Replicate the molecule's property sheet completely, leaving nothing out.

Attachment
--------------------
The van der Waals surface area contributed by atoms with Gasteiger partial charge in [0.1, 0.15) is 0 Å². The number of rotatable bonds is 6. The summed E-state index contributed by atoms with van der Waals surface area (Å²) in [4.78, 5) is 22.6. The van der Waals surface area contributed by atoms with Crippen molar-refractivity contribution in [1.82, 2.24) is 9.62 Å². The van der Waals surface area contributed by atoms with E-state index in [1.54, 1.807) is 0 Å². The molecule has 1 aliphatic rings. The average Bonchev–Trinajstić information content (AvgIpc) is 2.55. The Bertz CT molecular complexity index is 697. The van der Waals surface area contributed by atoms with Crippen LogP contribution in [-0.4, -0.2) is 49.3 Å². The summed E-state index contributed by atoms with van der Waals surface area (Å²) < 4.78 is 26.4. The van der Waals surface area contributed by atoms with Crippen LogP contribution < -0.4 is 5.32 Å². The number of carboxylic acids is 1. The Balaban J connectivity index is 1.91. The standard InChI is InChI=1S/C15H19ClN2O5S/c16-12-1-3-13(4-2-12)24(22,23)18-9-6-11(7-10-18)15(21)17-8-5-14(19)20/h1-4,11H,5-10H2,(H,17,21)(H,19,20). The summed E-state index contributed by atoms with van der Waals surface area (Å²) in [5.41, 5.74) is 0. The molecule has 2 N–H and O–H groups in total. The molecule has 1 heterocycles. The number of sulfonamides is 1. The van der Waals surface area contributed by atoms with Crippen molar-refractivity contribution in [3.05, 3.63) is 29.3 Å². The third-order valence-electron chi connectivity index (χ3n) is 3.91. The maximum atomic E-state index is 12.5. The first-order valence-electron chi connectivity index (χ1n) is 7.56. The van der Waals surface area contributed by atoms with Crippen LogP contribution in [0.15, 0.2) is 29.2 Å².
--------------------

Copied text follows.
The van der Waals surface area contributed by atoms with Gasteiger partial charge in [0.1, 0.15) is 0 Å². The number of rotatable bonds is 6. The summed E-state index contributed by atoms with van der Waals surface area (Å²) in [4.78, 5) is 22.6. The van der Waals surface area contributed by atoms with Crippen molar-refractivity contribution in [1.82, 2.24) is 9.62 Å². The van der Waals surface area contributed by atoms with E-state index in [1.54, 1.807) is 0 Å². The molecule has 1 aliphatic rings. The average Bonchev–Trinajstić information content (AvgIpc) is 2.55. The Bertz CT molecular complexity index is 697. The van der Waals surface area contributed by atoms with Crippen LogP contribution in [-0.4, -0.2) is 49.3 Å². The summed E-state index contributed by atoms with van der Waals surface area (Å²) < 4.78 is 26.4. The van der Waals surface area contributed by atoms with Crippen LogP contribution < -0.4 is 5.32 Å². The number of carboxylic acids is 1. The Balaban J connectivity index is 1.91. The standard InChI is InChI=1S/C15H19ClN2O5S/c16-12-1-3-13(4-2-12)24(22,23)18-9-6-11(7-10-18)15(21)17-8-5-14(19)20/h1-4,11H,5-10H2,(H,17,21)(H,19,20). The summed E-state index contributed by atoms with van der Waals surface area (Å²) in [5.41, 5.74) is 0. The molecule has 2 N–H and O–H groups in total. The molecule has 1 heterocycles. The number of sulfonamides is 1. The van der Waals surface area contributed by atoms with Crippen molar-refractivity contribution in [3.05, 3.63) is 29.3 Å². The third-order valence-electron chi connectivity index (χ3n) is 3.91. The maximum atomic E-state index is 12.5. The first-order valence-electron chi connectivity index (χ1n) is 7.56. The van der Waals surface area contributed by atoms with Crippen LogP contribution in [0.15, 0.2) is 29.2 Å².